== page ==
Tom: There are five key steps doctors can take
to make screening and counseling routine.
First, establish a system, a systematic way
to screen/counsel patients because unless you
have a plan you're not going to be able to follow it.
Second, involve the entire healthcare team.
Doctors are busy, and it doesn't have to be the physician
who provides the counseling.
Other individuals on the healthcare team can do it
and the screening can be done through electronic tools,
through medical histories, through lots of other ways.
It doesn't have to take the doctors time.
Third, make sure that the screening is done routinely
on all adult patients.
Fourth, make sure that patients who do screen positive
Brief intervention is simple but it's structured
and there needs to be a way to make sure that it gets
applied and done regularly and effectively with
each patient who screens positive.
And fifth, make sure that you're testing,
assessing and evaluating how that program is going.
Pilot it, see how it's working,
see how you can tweak it to make it work better.
You know that's really the bottom line for all
of medical practice.
Whatever we start to do we need to assess whether it's working.
We need to not be afraid to rigorously evaluate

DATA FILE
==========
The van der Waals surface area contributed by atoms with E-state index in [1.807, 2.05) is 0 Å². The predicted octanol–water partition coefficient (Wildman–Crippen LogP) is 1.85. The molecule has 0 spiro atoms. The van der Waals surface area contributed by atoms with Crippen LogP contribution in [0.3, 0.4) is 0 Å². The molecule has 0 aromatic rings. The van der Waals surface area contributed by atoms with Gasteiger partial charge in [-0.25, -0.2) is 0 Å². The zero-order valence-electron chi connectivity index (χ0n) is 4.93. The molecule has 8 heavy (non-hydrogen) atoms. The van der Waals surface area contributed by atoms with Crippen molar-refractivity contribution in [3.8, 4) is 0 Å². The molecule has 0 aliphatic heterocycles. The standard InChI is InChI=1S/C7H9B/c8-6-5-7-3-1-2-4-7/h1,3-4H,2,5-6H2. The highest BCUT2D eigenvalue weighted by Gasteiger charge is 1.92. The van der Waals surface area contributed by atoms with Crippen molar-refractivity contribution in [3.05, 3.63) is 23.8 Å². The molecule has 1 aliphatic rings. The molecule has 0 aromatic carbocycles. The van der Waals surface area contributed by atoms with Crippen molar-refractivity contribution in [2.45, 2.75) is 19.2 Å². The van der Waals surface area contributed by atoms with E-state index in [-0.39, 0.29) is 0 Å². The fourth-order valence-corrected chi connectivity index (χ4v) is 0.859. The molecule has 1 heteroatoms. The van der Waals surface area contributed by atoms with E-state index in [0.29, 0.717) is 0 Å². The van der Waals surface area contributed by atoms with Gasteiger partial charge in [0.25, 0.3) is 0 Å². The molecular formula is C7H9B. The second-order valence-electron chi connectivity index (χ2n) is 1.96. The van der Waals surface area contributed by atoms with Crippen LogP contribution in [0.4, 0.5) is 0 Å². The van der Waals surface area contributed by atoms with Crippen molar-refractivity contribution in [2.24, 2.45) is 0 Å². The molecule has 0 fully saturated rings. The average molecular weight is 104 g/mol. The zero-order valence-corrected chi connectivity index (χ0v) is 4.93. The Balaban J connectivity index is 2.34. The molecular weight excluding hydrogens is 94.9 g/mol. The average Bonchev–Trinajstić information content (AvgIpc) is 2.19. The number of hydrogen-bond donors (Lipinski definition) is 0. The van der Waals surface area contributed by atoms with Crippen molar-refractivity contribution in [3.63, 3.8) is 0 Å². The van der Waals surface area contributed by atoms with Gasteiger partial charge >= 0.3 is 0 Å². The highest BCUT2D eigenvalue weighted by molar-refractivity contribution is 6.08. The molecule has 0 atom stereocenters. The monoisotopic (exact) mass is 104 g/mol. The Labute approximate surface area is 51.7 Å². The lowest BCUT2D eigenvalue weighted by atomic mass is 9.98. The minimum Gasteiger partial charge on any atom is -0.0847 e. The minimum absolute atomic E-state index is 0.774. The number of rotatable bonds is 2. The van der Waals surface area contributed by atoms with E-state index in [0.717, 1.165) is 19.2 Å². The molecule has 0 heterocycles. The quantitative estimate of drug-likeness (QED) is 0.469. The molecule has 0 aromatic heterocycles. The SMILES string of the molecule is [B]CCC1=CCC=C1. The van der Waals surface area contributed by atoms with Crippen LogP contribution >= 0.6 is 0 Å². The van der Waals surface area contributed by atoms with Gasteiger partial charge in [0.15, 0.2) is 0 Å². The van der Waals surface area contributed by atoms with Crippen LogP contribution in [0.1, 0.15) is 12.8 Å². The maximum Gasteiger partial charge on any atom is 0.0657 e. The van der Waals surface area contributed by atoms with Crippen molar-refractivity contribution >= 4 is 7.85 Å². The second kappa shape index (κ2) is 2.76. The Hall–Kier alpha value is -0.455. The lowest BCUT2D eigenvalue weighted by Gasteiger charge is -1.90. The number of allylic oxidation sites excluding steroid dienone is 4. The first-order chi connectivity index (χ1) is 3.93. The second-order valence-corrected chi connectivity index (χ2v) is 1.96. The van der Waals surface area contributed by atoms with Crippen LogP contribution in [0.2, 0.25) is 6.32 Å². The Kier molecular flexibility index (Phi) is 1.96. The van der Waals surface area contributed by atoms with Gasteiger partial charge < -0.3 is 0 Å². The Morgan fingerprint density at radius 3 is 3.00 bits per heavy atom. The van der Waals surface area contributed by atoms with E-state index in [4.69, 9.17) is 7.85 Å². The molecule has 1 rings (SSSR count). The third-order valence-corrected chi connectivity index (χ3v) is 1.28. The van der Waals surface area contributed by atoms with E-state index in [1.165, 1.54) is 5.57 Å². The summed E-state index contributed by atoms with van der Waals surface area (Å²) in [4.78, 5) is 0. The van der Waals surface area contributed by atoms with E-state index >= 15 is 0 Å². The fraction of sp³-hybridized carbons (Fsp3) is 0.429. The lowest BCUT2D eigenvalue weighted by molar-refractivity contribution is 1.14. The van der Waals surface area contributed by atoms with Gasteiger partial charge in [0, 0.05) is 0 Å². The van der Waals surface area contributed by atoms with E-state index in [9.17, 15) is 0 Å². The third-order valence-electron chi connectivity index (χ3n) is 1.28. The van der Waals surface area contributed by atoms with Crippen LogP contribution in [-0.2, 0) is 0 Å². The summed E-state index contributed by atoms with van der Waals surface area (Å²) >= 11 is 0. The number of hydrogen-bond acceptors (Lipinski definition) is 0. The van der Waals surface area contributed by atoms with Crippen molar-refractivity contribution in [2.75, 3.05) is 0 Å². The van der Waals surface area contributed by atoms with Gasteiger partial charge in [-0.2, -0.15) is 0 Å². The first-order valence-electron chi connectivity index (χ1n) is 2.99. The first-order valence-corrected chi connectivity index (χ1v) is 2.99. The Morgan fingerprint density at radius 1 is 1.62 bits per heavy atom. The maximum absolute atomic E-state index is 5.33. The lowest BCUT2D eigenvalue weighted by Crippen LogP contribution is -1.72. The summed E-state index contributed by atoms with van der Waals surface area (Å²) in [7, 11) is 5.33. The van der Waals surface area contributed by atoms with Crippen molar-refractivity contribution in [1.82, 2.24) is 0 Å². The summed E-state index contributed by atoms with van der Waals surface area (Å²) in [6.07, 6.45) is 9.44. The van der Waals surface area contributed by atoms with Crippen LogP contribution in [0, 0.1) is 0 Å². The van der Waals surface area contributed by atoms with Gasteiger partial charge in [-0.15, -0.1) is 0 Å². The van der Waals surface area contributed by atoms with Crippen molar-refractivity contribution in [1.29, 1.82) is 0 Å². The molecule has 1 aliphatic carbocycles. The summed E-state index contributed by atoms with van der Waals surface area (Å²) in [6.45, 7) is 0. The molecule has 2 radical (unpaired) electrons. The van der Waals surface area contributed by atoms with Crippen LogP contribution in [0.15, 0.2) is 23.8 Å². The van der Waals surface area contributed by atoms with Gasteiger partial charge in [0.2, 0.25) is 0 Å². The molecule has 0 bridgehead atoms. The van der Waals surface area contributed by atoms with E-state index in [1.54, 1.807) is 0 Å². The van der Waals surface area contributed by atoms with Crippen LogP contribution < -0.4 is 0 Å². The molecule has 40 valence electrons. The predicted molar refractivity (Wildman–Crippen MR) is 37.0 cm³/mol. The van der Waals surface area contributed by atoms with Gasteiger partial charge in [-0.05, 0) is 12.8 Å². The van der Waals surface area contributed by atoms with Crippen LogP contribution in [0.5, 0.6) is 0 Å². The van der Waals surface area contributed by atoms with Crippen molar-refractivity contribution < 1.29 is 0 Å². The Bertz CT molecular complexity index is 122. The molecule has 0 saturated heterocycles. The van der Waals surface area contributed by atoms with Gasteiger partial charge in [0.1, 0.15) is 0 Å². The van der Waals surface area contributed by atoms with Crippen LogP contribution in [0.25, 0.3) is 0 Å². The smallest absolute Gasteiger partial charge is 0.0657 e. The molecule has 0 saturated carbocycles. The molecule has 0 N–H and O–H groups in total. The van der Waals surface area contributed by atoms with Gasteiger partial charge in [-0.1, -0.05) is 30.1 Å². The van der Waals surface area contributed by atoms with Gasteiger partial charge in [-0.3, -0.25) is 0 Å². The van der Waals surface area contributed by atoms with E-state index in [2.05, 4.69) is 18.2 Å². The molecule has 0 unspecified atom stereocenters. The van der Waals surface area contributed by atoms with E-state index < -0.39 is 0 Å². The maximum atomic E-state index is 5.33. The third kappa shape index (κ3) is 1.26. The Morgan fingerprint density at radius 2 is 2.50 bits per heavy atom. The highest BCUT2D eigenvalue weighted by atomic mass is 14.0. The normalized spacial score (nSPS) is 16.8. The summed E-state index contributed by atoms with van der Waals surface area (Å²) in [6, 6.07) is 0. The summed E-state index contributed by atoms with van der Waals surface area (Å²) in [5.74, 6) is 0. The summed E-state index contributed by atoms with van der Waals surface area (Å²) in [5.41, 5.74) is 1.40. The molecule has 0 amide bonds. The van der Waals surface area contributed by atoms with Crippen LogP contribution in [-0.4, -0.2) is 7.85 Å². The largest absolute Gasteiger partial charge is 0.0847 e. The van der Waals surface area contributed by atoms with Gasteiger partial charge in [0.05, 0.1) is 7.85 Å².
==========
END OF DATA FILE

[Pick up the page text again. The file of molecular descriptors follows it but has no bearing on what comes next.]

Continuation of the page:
are we actually screening well.
Are we providing that intervention effectively?
Can we get a feedback loop so that we
can assess how it's going and improve it.
No project anyone has ever done
has been perfect forever.
So, unless we have a good feedback loop,
unless we have data systems to assess and improve,
we won't be able to stay on track.
Those are the five key steps.
First, establish a systematic plan.
Second, involve the entire team.
Third, make sure all patients get screened.
Fourth, make sure those who screen positive
get effectively counseled,
and fifth and finally make sure you have a data system
in place to assess and improve over time.
With those five steps you can help really hundreds
of your patients to not only assess their alcohol use
but improve it, and that will improve not only
their alcohol related disorders but all of their health.
Director of the U.S. Centers for Disease Control and Prevention